Lifetime ISA pitched to resolve UK pension crisis
An academic has claimed that a new ‘lifetime ISA’ could help to prevent a capital crisis in the UK.
As the population age and birth rates decline across many developed economies, governments are increasingly trying to determine new ways to support a rising population of elderly citizens. But with a pensions crisis potentially on the horizon, one academic has pitched a novel and highly radical new idea to the government.
Michael Johnson is a research fellow at the Centre for Policy Studies, and he has put together proposals to transform the short-term individual savings account (ISA) into a new, longer-term product that encourages younger people to save more for retirement.
This pensions plan would mean merging the new cash and stocks and shares ISAs into a single “lifetime ISA”. Junior ISAs would be folded into the same account.
Whenever a baby’s name is registered, the plans would see a lifetime ISA automatically set up for them with a provider of the parents’ choice, and a new system would replace the existing tax reliefs on pensions.
For every £1 added to the ISA up to £8,000 per year, the government would also contribute 50p, regardless of the tax status of the payer. If the taxpayer pays in the maximum of £8,000 per year, they then have £12,000 per year in total, which Mr Johnson believes is enough for 90 per cent of the population.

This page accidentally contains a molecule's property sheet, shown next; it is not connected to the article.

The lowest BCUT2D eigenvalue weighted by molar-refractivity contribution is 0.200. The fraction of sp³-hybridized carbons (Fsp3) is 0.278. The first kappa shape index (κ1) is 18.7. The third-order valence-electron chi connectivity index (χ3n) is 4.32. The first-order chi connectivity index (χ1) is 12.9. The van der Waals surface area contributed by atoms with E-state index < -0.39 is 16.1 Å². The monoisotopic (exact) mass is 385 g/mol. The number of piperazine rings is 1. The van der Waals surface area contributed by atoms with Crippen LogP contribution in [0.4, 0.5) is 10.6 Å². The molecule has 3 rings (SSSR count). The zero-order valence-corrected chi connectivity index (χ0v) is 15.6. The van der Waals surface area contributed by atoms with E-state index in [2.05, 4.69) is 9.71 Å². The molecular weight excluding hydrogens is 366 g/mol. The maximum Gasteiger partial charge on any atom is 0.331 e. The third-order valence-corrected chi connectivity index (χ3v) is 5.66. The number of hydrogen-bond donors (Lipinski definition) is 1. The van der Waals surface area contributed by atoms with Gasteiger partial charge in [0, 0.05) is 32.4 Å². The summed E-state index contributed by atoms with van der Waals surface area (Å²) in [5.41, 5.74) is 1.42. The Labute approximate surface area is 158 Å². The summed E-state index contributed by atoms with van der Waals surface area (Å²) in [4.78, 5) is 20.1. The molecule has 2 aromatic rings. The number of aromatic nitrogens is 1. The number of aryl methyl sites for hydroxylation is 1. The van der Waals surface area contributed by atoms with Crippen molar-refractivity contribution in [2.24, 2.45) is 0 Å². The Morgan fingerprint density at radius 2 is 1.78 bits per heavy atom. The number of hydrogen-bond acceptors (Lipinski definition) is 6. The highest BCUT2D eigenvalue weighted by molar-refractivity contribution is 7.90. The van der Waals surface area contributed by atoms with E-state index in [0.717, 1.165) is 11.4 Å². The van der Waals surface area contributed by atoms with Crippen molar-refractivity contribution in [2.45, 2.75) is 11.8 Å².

Anyone wishing to withdraw savings before retirement would only be able to withdraw their original contributions, and would have to pay the Treasury back any contributions it had paid on those funds. After retirement, they would pay tax at the saver’s marginal income tax rate.
In his paper, Mr Johnson explains that the intention is to develop a culture focused on “lifetime savings”, rather than traditional pensions, which encourages people to think of saving for retirement in the same way they consider their existing short-term savings goals. Younger millennial workers are a particular target.
“I am trying to crack a problem I think people have tussled with for years: how do you provide an incentive to save and provide ready access to funds?” he told the Financial Times.
“I am fed up with Generation Y saying they have no interest in pensions. I am trying to shake up an industry that is now past its sell-by date.”
Even if the plans are not adopted – and it seems unlikely that such a major shake-up would be introduced in the wake of the ISA changes set out in the Budget and auto-enrolment – it contributes to the ongoing debate about how to meet the growing pension needs of the UK population. Savers and governments alike can acknowledge that puzzle must be solved sooner rather than later.